IBM Focuses on the Social Business at Lotusphere

By CIOinsight  |  Posted 01-17-2012 Print Email
IBM kicks off Lotusphere 2012 with a focus on the importance of socially-enabling business processes.

ORLANDO, Fla. -- IBM kicked off Lotusphere 2012 today, with a general session that demonstrated the many uses, benefits and faces of social business.

This year's Lotusphere and Connect conferences underscored the importance of socially-enabling business processes--from the three-song set by Ok Go--a band whose success was partially fueled by the popularity of its award-winning videos on YouTube--to actor Michael J. Fox and social media s ability to help him reach many who suffer from or have family inflicted by Parkinson's disease, as well as presentations from health care professionals who are using collaborative tools to save lives and improve patient care.

Through their investment in social-business technologies and culture-shifts, organizations reap benefits, such as improved customer service, faster time-to-market, the creation of new ideas and products, and the ability to share knowledge across workgroups, geographies and industries, said Alistair Rennie, general manager of IBM Collaboration Solutions.

"There's an endless list of really specific use-cases," he told the packed conference room at Walt Disney World's Dolphin Hotel in Orlando. "Social business is a competitive differentiator. In five years, will we still think social is new? It doesn't matter. We will be talking about, enjoying and delivering the benefits of completely new ways of working. At least the people that win will be. The winners don't just tend to win; they change the landscape along the way."

Some of those organizations already transforming their operations include Bayer Material Science, a global corporation that sometimes found separate teams working on the same challenges without any collaboration or shared insight, said Kurt De Ruwe, CIO.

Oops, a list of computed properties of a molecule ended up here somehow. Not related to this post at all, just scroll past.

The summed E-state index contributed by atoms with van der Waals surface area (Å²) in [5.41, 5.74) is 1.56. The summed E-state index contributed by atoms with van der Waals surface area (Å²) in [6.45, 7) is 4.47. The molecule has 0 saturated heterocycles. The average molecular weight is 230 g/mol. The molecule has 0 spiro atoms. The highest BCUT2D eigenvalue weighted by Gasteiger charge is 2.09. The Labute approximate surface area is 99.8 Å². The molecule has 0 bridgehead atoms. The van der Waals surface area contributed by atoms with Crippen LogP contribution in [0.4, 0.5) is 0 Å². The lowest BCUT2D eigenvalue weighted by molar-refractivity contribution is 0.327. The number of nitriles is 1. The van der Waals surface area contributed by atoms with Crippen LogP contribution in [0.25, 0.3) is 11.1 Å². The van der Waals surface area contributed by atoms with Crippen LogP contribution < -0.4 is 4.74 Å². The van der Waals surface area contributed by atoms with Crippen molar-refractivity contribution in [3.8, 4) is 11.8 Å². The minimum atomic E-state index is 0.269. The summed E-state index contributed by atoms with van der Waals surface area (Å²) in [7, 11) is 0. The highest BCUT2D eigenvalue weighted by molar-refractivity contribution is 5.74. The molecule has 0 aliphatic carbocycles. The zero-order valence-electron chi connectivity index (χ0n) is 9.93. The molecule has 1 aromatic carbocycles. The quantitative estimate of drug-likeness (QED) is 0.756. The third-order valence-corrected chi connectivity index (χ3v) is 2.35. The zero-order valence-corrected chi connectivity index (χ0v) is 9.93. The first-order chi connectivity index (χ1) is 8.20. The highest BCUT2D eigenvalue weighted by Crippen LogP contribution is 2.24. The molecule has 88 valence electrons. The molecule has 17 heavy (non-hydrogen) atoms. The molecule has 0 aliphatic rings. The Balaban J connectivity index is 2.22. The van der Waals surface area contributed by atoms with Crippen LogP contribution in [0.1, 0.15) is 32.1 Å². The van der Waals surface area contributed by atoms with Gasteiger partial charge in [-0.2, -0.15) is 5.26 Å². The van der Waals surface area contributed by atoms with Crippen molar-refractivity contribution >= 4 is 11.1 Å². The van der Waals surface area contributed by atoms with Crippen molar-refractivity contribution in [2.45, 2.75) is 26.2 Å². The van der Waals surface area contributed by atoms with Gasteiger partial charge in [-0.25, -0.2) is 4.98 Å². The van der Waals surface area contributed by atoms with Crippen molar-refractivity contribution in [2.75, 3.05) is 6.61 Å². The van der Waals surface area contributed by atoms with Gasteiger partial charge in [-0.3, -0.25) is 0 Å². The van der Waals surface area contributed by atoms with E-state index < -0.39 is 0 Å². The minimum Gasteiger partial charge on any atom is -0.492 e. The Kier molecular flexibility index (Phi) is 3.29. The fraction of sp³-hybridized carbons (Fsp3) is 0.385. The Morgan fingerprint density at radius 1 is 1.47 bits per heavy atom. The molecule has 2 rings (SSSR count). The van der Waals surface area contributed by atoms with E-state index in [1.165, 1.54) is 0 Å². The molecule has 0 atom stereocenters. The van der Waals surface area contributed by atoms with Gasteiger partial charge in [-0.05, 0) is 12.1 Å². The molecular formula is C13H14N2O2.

"Different partners were sometimes working on the same problem across the world, with often duplicate efforts and no sharing," he said, noting this approach was expensive and, in a highly competitive industry where being first-to-market can have vast financial repercussions, extremely time-consuming.  

Bayer Material Science implemented IBM's new IBM Connections platform, unveiled during this morning's presentation, to enable fast adoption of collaboration and social networking, said De Ruwe. With Connections, employees or participating partners can quickly locate subject-matter experts, team up on projects remotely, and improve Bayer Material Science's bottom line. The program has been so successful that Bayer plans to implement the software companywide, he said.

"We expect to see quick adoption across the whole of Bayer. Our people really like it: It s very easy to use and very intuitive so people can focus on collaboration rather than focusing on finding their way around the software. Without a simple and intuitive platform like Connections, we would not be on the path to sustainability and change."



 

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